Altogether I am a bit underwhelmed by Hbase, I haven't seen anything I could not do about 5X faster with a set of MySQL boxes... Ok I know MySQL performance tuning much better than Hbase anything...  but I will work on tuning the performance more and at some point I will run some comparisons, I am still skeptical.


Now that I released some steam with my rants, let me say few words about what's nice... What it is very nice for me is pig because it allows me to write very few lines of code that automagically get distributed and run like crazy. Let me reformulate, it is pig+hadoop... fine it is pig+hadoop+hbase. I have to admit that whenever you get the entire software-stack to play nice it is very exciting to be able to hack up some code in few minutes and have it parallelized across the entire cluster (and even more exciting on our main grid where you can spawn thousands of mappers in parallel).

Altogether, I am probably spoiled by having worked in the relational world for long time, where the systems are 30+ years old and thus many of these small issues have been solved (while plenty worst problems are lurking in the darkness of an unpredictable optimizer or hard to scale data model etc..). But this brings me to the moral of this post:


My word of advice to people that plan to start using Hbase/Pig/Hadoop... by any mean get into it, it is an exciting world, but be ready to deal with a hackish, unpolished, untamed, kicking and screaming, system.. be ready to open java source code of the system to figure out why things are not working, or how to use and API... be ready to have interfaces that are as stable as butterflies... If you are ready for that you will not be disappointed.


Last Updated on Monday, 09 January 2012 01:38
Schema Evolution: Datasets... PDF Print E-mail
Written by Carlo A. Curino   
Monday, 18 April 2011 11:07

With the help of various students of Prof. Carlo Zaniolo at UCLA, I have gathered a long list of datasets to test schema evolution systems. You can find a brief summary of the system and links to their schemas at the following link: Schema Evolution Benchmark Datasets

Enjoy! And if you use this in a paper, don't forget to acknowledge/cite us...



Database in the Cloud PDF Print E-mail
Written by Carlo A. Curino   
Tuesday, 17 November 2009 14:25
The advent of cloud computing and hosted software as a service is creating a novel market for data management. Cloud-based DB services are starting to appear, and have the potential to attract customers from very diverse sectors of the market, from small businesses aiming at reducing the total cost of ownership (perfectly suited for multi-tenancy solutions), to very large enterprises (seeking high-profile solutions spanning on potentially thousands of machines and capable of absorbing unexpected burst of traffic). At the same time, the database community is producing new architectures and systems tackling in novel ways various classes of typical DB workloads. These novel, dedicated approaches often outshine the traditional DBMS trying to provide an unreachable "one-size-fit-all" dream.  Such increase in the number of available data management products is exacerbating the problem of selecting, deploying and tuning in-house solutions for data management.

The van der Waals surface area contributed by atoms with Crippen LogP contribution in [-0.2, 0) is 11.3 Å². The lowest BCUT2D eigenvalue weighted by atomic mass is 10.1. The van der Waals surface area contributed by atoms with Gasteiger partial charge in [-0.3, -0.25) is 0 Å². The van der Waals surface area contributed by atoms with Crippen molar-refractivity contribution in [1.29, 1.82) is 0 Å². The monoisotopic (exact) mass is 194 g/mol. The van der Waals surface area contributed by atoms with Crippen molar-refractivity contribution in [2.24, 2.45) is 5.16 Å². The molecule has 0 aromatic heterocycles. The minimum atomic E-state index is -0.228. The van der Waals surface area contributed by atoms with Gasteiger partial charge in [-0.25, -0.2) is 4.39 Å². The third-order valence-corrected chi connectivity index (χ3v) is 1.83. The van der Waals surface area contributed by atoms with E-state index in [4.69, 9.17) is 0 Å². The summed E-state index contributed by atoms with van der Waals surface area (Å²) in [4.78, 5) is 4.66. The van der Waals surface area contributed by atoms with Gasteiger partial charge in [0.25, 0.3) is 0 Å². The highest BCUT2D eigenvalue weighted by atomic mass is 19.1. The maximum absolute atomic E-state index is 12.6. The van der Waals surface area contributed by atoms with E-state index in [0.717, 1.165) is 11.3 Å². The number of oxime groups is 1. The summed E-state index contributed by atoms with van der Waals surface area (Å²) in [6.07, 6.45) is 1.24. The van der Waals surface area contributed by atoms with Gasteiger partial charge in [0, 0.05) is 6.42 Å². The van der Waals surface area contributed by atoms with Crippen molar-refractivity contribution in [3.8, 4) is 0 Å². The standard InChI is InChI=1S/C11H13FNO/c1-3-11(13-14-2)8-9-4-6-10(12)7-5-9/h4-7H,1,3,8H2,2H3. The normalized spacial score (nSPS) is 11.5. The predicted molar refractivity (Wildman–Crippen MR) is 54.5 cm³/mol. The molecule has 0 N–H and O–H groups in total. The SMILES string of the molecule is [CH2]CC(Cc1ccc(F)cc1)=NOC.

In this context we are building a cloud-based database architecture, enabling the implementation of DB-as-a-service.  We envision a database provider that (i) provides the illusion of infinite resources, by continuously meeting user expectations under evolving workloads, and (ii) minimizes the operational costs associated to each user by amortizing administrative costs across users and developing software techniques to automate the management of many databases running inside of a single data center.  Thus, the traditional provisioning problem (what resources to allocate for a single database) becomes an optimization issue, where a large user base, multiple DBMS engines, and a very large data center provide an unprecedented opportunity to exploit economy of scale, smart load balancing, higher power efficiency, and principled overselling.

The "relational cloud" infrastructure has several strong points for database users:  (i) predictable and lower costs, proportional to the quality of service and actual workloads, (ii) reduced technical complexity, thanks to a unified access interface and the delegation of DB tuning and administration, and (iii) elasticity and scalability, providing the perception of virtually infinite resources ready at hand. In order to achieve this, we are working on harnessing many recent technological advances in data management by efficiently exploiting multiple DBMS engines (targeting different types of workloads) in a self-balancing solution that optimizes the assignment of resources of very large data centers to serve potentially thousands of users with very diverse needs.  Among the critical research challenges to be faced we have identified: (i) automatic database partitioning, (ii) multi-db, multi-engine workload balancing, (iii) scalable multi-tenancy strategies, (iv) high profile distributed transaction support, (v) automated replication and backup.   These and many others are the key ingredients of the RelationalCloud ( prototype currently under development.
Data Integration PDF Print E-mail
Written by Carlo A. Curino   
Thursday, 11 September 2008 09:39

The current business reality induces frequent acquisitions and merges of companies and organizations, and more and more tight interaction between information systems of cooperating companies. We present our contributions to Context-ADDICT, a framework supporting on-the-fly (semi-) automatic data integration, context modeling and context-aware data filtering. Data Integration is achieved in Context-ADDICT by means of automatic ontology-based data source wrapping and integration. While this approach lays its foundations in a solid theoretical background, it also provides heuristics to solve the practical aspects of data integration in a dynamic context. 

More details on this research effort can be found at: